- Devon Energy shares have enjoyed a robust year so far but a recent pullback from $80 to $74 presents a buying opportunity for astute investors.
- Forecasted 2015 revenue and earnings growth from increased North American oil production as well as a divestiture of non-core assets should provide catalysts for a higher share price.
- With a forward P/E of just 11 and a PEG ratio of 0.72, expansion of valuation multiples could provide additional fuel for a rise in the share price.
Shares of energy player Devon Energy (DVN) have had a very good 2014 thus far. Following a month of bouncing around the $60 level for the first month or so of the year, shares proceeded to make almost a straight line advance all the way up to near $80 by the end of June. After retesting the $80 level at the end of July, things haven't been quite as kind for Devon shareholders.
While the broad market has experienced a bit of a pullback, energy companies have been hit particularly hard. Devon shares have pulled back over 7% just since July 24th trailing both the S&P 500 (SPY) and the energy sector (XLE) during that time frame.
Considering the march from $60 to $80 that took place earlier this year, this feels more like a healthy correction than a reason for great concern. The fundamental strategies that the company continues to focus on have proven successful in recent quarterly earnings releases. With shares "on discount" right now, this could be a particularly attractive entry point for investors.
Here are a few reasons why Devon Energy is still well positioned for future growth.
Solid earnings and revenue growth in 2014 is forecasted to continue in 2015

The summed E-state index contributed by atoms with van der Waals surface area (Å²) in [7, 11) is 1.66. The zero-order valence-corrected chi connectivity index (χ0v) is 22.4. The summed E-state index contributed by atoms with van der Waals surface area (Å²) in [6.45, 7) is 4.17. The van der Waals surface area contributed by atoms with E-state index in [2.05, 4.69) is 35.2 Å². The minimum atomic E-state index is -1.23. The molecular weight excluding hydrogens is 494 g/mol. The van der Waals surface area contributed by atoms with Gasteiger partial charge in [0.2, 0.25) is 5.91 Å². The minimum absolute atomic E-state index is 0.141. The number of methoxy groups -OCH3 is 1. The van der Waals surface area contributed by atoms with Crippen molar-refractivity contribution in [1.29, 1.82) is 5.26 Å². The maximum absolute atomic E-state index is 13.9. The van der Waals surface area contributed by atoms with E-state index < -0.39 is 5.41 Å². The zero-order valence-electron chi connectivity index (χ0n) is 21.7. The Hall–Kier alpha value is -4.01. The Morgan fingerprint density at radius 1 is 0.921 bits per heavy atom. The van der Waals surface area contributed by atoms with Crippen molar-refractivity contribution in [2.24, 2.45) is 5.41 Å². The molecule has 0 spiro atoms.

Devon is expected to deliver 37% earnings growth and 52% revenue growth in 2014 compared to 2013. On top of that, the company is expected to grow earnings another 11% and revenues another 7-8% in 2015.
If Devon's positions in both the Permian Basin and Eagle Ford shale continue to produce according to predictions, these growth figures might even prove to be conservative. That could be especially true considering Devon's history of beating earnings estimates.
Growing oil production from the Permian Basin and the Eagle Ford shale
Devon experienced a production decline in the Eagle Ford due to a short-term downtime but management confirmed that it's still on track to improve production as much as 20% in the region. Permian Basin production jumped 25% and overall oil and gas production not considering divested assets rose a total of 14%.
Devon plans on continuing to expand production in these regions and it's this growth that continues to provide support for the company's revenue and growth forecasts as well as the share price.
Attractive valuation multiples
By many multipliers, Devon Energy shares appear to still be undervalued despite the gains in 2014. Devon maintains a forward P/E of just 11 which compares favorably to both the S&P 500 and the energy sector. A price-to-sales ratio of 2.18, a price-to-book ratio of 1.40 and a PEG ratio of 0.72 all fall below the averages of the oil & gas sector.
The PEG ratio I find particularly appealing. If Devon can continue on its growth trajectory, the PEG ratio suggests that shares may be significantly undervalued. Big energy companies like Chesapeake (CHK) (1.35), Anadarko (APC) (1.51), British Petroleum (BP) (1.21) and ConocoPhillips (COP) (1.83) all sport significantly higher PEG ratios (although the large companies have less potential for fast growth, of course).
Despite the recent pullback, Devon Energy remains an attractive investment option, especially with shares at a lower price. The fundamental revenue and earnings growth strategy combined with plans to continue growth in North American oil production and the possibility of a valuation multiple expansion provides Devon with plenty of fuel for a future return to a higher share price.